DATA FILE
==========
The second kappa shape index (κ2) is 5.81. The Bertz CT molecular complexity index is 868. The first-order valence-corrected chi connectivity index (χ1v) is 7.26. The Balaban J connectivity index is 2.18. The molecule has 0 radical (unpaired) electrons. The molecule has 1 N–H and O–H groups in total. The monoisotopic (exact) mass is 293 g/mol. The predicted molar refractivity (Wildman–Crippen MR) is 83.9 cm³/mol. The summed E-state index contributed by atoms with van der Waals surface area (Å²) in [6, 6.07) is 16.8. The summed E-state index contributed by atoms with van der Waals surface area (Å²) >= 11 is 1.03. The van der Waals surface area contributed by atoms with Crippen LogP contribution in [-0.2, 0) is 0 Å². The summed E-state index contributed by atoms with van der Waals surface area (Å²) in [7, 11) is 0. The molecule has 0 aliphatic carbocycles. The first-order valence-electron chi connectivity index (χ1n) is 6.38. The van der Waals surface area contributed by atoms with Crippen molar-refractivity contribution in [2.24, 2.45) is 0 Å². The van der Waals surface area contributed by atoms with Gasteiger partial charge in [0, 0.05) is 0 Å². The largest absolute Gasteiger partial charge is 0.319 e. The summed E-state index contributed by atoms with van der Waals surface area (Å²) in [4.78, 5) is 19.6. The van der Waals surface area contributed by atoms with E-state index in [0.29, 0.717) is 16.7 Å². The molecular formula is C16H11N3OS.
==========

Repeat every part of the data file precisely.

The second kappa shape index (κ2) is 5.81. The Bertz CT molecular complexity index is 868. The first-order valence-corrected chi connectivity index (χ1v) is 7.26. The Balaban J connectivity index is 2.18. The molecule has 0 radical (unpaired) electrons. The molecule has 1 N–H and O–H groups in total. The monoisotopic (exact) mass is 293 g/mol. The predicted molar refractivity (Wildman–Crippen MR) is 83.9 cm³/mol. The summed E-state index contributed by atoms with van der Waals surface area (Å²) in [6, 6.07) is 16.8. The summed E-state index contributed by atoms with van der Waals surface area (Å²) >= 11 is 1.03. The van der Waals surface area contributed by atoms with Crippen LogP contribution in [-0.2, 0) is 0 Å². The summed E-state index contributed by atoms with van der Waals surface area (Å²) in [7, 11) is 0. The molecule has 0 aliphatic carbocycles. The first-order valence-electron chi connectivity index (χ1n) is 6.38. The van der Waals surface area contributed by atoms with Crippen molar-refractivity contribution in [2.24, 2.45) is 0 Å². The van der Waals surface area contributed by atoms with Gasteiger partial charge in [0, 0.05) is 0 Å². The largest absolute Gasteiger partial charge is 0.319 e. The summed E-state index contributed by atoms with van der Waals surface area (Å²) in [4.78, 5) is 19.6. The van der Waals surface area contributed by atoms with E-state index in [0.29, 0.717) is 16.7 Å². The molecular formula is C16H11N3OS.